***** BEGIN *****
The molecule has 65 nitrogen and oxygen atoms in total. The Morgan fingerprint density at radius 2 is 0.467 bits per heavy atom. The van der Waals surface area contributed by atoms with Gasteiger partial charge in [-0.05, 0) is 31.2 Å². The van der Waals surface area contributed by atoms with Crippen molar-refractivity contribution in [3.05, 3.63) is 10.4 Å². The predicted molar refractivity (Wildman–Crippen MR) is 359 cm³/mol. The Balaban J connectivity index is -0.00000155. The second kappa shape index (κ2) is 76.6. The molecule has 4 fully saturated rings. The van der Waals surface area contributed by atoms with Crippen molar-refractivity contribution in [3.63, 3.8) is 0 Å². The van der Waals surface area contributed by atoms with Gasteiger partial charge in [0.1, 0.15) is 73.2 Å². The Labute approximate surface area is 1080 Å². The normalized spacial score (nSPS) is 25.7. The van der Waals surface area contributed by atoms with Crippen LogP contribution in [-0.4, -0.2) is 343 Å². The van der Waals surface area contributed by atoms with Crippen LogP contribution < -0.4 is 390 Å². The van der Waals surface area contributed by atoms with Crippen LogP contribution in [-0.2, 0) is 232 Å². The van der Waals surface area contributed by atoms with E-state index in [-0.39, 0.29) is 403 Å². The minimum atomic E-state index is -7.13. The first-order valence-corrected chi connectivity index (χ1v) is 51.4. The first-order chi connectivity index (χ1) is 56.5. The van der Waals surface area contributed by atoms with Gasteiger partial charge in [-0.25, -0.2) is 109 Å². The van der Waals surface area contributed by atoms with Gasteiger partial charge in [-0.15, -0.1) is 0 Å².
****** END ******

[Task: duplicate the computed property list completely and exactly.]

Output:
The molecule has 65 nitrogen and oxygen atoms in total. The Morgan fingerprint density at radius 2 is 0.467 bits per heavy atom. The van der Waals surface area contributed by atoms with Gasteiger partial charge in [-0.05, 0) is 31.2 Å². The van der Waals surface area contributed by atoms with Crippen molar-refractivity contribution in [3.05, 3.63) is 10.4 Å². The predicted molar refractivity (Wildman–Crippen MR) is 359 cm³/mol. The Balaban J connectivity index is -0.00000155. The second kappa shape index (κ2) is 76.6. The molecule has 4 fully saturated rings. The van der Waals surface area contributed by atoms with Crippen molar-refractivity contribution in [3.63, 3.8) is 0 Å². The van der Waals surface area contributed by atoms with Gasteiger partial charge in [0.1, 0.15) is 73.2 Å². The Labute approximate surface area is 1080 Å². The normalized spacial score (nSPS) is 25.7. The van der Waals surface area contributed by atoms with Crippen LogP contribution in [-0.4, -0.2) is 343 Å². The van der Waals surface area contributed by atoms with Crippen LogP contribution < -0.4 is 390 Å². The van der Waals surface area contributed by atoms with Crippen LogP contribution in [-0.2, 0) is 232 Å². The van der Waals surface area contributed by atoms with E-state index in [-0.39, 0.29) is 403 Å². The minimum atomic E-state index is -7.13. The first-order valence-corrected chi connectivity index (χ1v) is 51.4. The first-order chi connectivity index (χ1) is 56.5. The van der Waals surface area contributed by atoms with Gasteiger partial charge in [-0.25, -0.2) is 109 Å². The van der Waals surface area contributed by atoms with Gasteiger partial charge in [-0.15, -0.1) is 0 Å².